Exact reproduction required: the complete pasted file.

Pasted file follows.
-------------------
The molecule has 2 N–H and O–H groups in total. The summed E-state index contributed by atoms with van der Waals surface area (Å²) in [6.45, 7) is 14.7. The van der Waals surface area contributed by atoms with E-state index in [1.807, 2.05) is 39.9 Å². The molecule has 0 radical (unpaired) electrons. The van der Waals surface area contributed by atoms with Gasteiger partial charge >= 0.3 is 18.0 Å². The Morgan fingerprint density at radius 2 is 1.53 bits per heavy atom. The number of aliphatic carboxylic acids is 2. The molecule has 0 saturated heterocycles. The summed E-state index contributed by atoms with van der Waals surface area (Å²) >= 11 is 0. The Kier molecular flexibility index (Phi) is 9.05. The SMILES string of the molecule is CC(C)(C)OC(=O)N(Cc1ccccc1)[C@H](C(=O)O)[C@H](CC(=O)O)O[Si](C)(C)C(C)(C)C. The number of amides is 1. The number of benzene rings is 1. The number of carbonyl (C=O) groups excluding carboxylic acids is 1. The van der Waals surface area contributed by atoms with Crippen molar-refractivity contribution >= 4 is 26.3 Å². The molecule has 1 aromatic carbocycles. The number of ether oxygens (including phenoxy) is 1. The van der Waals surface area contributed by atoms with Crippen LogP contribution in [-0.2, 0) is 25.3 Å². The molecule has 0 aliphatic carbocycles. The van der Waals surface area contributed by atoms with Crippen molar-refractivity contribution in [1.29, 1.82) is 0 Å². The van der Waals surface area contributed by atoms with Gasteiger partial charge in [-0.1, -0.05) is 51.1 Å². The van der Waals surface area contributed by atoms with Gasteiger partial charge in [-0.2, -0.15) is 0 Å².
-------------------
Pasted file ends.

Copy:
The molecule has 2 N–H and O–H groups in total. The summed E-state index contributed by atoms with van der Waals surface area (Å²) in [6.45, 7) is 14.7. The van der Waals surface area contributed by atoms with E-state index in [1.807, 2.05) is 39.9 Å². The molecule has 0 radical (unpaired) electrons. The van der Waals surface area contributed by atoms with Gasteiger partial charge >= 0.3 is 18.0 Å². The Morgan fingerprint density at radius 2 is 1.53 bits per heavy atom. The number of aliphatic carboxylic acids is 2. The molecule has 0 saturated heterocycles. The summed E-state index contributed by atoms with van der Waals surface area (Å²) >= 11 is 0. The Kier molecular flexibility index (Phi) is 9.05. The SMILES string of the molecule is CC(C)(C)OC(=O)N(Cc1ccccc1)[C@H](C(=O)O)[C@H](CC(=O)O)O[Si](C)(C)C(C)(C)C. The number of amides is 1. The number of benzene rings is 1. The number of carbonyl (C=O) groups excluding carboxylic acids is 1. The van der Waals surface area contributed by atoms with Crippen molar-refractivity contribution >= 4 is 26.3 Å². The molecule has 1 aromatic carbocycles. The number of ether oxygens (including phenoxy) is 1. The van der Waals surface area contributed by atoms with Crippen LogP contribution in [-0.2, 0) is 25.3 Å². The molecule has 0 aliphatic carbocycles. The van der Waals surface area contributed by atoms with Crippen molar-refractivity contribution in [1.29, 1.82) is 0 Å². The van der Waals surface area contributed by atoms with Gasteiger partial charge in [-0.1, -0.05) is 51.1 Å². The van der Waals surface area contributed by atoms with Gasteiger partial charge in [-0.2, -0.15) is 0 Å².